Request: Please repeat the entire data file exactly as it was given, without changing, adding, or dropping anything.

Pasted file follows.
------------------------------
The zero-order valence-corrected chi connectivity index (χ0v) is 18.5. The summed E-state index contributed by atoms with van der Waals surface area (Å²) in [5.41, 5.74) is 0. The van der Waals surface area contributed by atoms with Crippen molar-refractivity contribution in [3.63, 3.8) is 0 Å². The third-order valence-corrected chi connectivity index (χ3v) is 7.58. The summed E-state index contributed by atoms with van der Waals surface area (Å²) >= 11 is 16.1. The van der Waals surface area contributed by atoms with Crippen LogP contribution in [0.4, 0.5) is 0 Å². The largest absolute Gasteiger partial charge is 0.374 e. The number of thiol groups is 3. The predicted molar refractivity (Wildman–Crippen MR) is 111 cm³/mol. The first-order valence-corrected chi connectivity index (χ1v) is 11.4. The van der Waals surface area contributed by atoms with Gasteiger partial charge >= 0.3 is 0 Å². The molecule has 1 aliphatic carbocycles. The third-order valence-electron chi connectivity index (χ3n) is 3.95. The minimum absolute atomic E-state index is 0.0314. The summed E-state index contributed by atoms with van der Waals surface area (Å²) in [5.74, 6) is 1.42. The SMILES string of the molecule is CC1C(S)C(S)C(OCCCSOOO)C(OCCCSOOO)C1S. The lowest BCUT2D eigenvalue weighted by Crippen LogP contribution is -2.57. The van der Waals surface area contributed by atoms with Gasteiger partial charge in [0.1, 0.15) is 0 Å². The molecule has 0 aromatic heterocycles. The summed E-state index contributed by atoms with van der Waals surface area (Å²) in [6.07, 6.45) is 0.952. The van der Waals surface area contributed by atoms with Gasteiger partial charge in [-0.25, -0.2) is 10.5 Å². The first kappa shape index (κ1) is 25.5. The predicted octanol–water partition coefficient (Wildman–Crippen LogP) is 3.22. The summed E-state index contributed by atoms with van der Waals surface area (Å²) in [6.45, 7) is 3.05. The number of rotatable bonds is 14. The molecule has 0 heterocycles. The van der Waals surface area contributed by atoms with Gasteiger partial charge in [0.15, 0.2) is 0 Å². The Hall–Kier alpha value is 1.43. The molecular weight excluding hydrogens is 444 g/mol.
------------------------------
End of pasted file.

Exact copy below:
The zero-order valence-corrected chi connectivity index (χ0v) is 18.5. The summed E-state index contributed by atoms with van der Waals surface area (Å²) in [5.41, 5.74) is 0. The van der Waals surface area contributed by atoms with Crippen molar-refractivity contribution in [3.63, 3.8) is 0 Å². The third-order valence-corrected chi connectivity index (χ3v) is 7.58. The summed E-state index contributed by atoms with van der Waals surface area (Å²) >= 11 is 16.1. The van der Waals surface area contributed by atoms with Crippen LogP contribution in [0.4, 0.5) is 0 Å². The largest absolute Gasteiger partial charge is 0.374 e. The number of thiol groups is 3. The predicted molar refractivity (Wildman–Crippen MR) is 111 cm³/mol. The first-order valence-corrected chi connectivity index (χ1v) is 11.4. The van der Waals surface area contributed by atoms with Gasteiger partial charge >= 0.3 is 0 Å². The molecule has 1 aliphatic carbocycles. The third-order valence-electron chi connectivity index (χ3n) is 3.95. The minimum absolute atomic E-state index is 0.0314. The summed E-state index contributed by atoms with van der Waals surface area (Å²) in [5.74, 6) is 1.42. The SMILES string of the molecule is CC1C(S)C(S)C(OCCCSOOO)C(OCCCSOOO)C1S. The lowest BCUT2D eigenvalue weighted by Crippen LogP contribution is -2.57. The van der Waals surface area contributed by atoms with Gasteiger partial charge in [0.1, 0.15) is 0 Å². The molecule has 0 aromatic heterocycles. The summed E-state index contributed by atoms with van der Waals surface area (Å²) in [6.07, 6.45) is 0.952. The van der Waals surface area contributed by atoms with Gasteiger partial charge in [-0.25, -0.2) is 10.5 Å². The first kappa shape index (κ1) is 25.5. The predicted octanol–water partition coefficient (Wildman–Crippen LogP) is 3.22. The summed E-state index contributed by atoms with van der Waals surface area (Å²) in [6.45, 7) is 3.05. The number of rotatable bonds is 14. The molecule has 0 heterocycles. The van der Waals surface area contributed by atoms with Gasteiger partial charge in [0.15, 0.2) is 0 Å². The Hall–Kier alpha value is 1.43. The molecular weight excluding hydrogens is 444 g/mol.